He also expects it to be a good games for Britain’s home-grown talent.

“I expect them to do really well – they’re a cracking bunch of guys.

The Commonwealth Games in Manchester produced a lot of home-grown stars. That was fabulous but I’m hoping London will be twice as good.

“I think quite a few British stars will be born because it is a home games so home advantage allows the home nations to do really well and I don’t see why this year should be any different.

“If you’re a young athlete between 22 and 26 and your home nation were hosting the Olympics it is something that can really springboard your career and cement your future. Can you imagine what it would have been like if Kelly Holmes had won on home soil. Every athlete worth their salt wants to be a part of it and to produce their personal best performance. It is making me want to go and put my spikes on.”

Perhaps the only blackspot regarding this year’s event is the furore that has surrounded access to tickets.

“I wasn’t impressed with the whole tickets fiasco but other than that I don’t think there will be anything people can complain about,” Daniel added.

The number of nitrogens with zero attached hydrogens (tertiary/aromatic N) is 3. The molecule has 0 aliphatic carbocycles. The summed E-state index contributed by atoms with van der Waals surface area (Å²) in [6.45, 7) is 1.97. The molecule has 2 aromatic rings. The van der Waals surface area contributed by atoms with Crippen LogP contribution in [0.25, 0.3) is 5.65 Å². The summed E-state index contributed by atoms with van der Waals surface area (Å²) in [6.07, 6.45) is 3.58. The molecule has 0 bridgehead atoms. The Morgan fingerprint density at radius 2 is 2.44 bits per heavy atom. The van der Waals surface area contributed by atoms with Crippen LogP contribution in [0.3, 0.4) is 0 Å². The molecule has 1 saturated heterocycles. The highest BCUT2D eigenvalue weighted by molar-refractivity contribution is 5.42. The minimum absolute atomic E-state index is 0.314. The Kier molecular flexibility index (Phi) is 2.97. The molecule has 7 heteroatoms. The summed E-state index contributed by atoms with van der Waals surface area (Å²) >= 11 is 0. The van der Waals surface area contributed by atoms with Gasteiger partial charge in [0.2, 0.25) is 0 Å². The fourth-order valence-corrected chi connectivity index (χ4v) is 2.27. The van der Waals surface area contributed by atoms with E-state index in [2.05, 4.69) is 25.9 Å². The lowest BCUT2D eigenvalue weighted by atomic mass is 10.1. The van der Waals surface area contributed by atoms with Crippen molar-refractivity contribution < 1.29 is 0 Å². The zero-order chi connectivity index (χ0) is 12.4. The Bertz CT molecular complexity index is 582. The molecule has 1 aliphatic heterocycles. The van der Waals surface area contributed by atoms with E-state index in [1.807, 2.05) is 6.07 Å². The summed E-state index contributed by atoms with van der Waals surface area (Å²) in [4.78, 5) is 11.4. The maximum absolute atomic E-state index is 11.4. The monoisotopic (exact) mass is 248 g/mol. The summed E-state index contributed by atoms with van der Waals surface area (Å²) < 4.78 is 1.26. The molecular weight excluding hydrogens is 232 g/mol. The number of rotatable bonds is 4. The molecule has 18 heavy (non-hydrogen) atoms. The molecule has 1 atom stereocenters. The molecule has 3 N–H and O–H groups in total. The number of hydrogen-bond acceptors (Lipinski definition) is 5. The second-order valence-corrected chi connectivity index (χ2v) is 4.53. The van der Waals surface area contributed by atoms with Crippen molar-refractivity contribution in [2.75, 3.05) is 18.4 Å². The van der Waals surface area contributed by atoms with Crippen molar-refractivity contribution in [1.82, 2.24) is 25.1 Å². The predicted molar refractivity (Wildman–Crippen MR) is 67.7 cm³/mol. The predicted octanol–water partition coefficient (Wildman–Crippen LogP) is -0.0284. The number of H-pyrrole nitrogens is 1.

“It will definitely go down as a pivotal moment in most people’s lives. It is a great thing to have come to your nation – a once in a lifetime opportunity.”

Born in Solihull Hospital, Daniel spent some of his formative years in Stechford before moving to Solihull. He is still immensely proud of both Birmingham and Solihull and his role as an athlete mentor for Sky Sports Living for Sport which uses sports stars and sport skills to improve the lives of youngsters in secondary schools. It sees him regularly interact with young people across in the region and across the UK. This week he visited Handsworth Wood Girls School and in May he will be paying a visit to Hamstead Hall Community Learning College.

“It is one of the things I do and I went into it expecting to give a lot but have gained a lot too,” he said. “Hearing the stories of some of the kids has really inspired me.”

Reflecting on the highs and lows of his career Daniel says he wouldn’t do anything differently.

“The world championships at 21 was awesome, the Commonwealth Games, the world championships in Birmingham – there were lots of highlights, things that can never be taken away from me.

“I don’t regret anything I have done in terms of track and field. It is very difficult to do some days. You don’t want to get out of your bed, your body is aching and the last thing you want to do is get up but you do it.

“What you gain far outweighs what you actually might lose. If your friends are true friends they will still be there. You might not be able to go drinking or lose a couple of summer holidays but it’s not forever. The speed with which I went to maturity was great.

“For me it happened fairly quickly after I left university. Within six months I was number one in the UK. When you see the fruits of your labour really quickly it’s funny how you forget the hard slog because it has all been worthwhile.”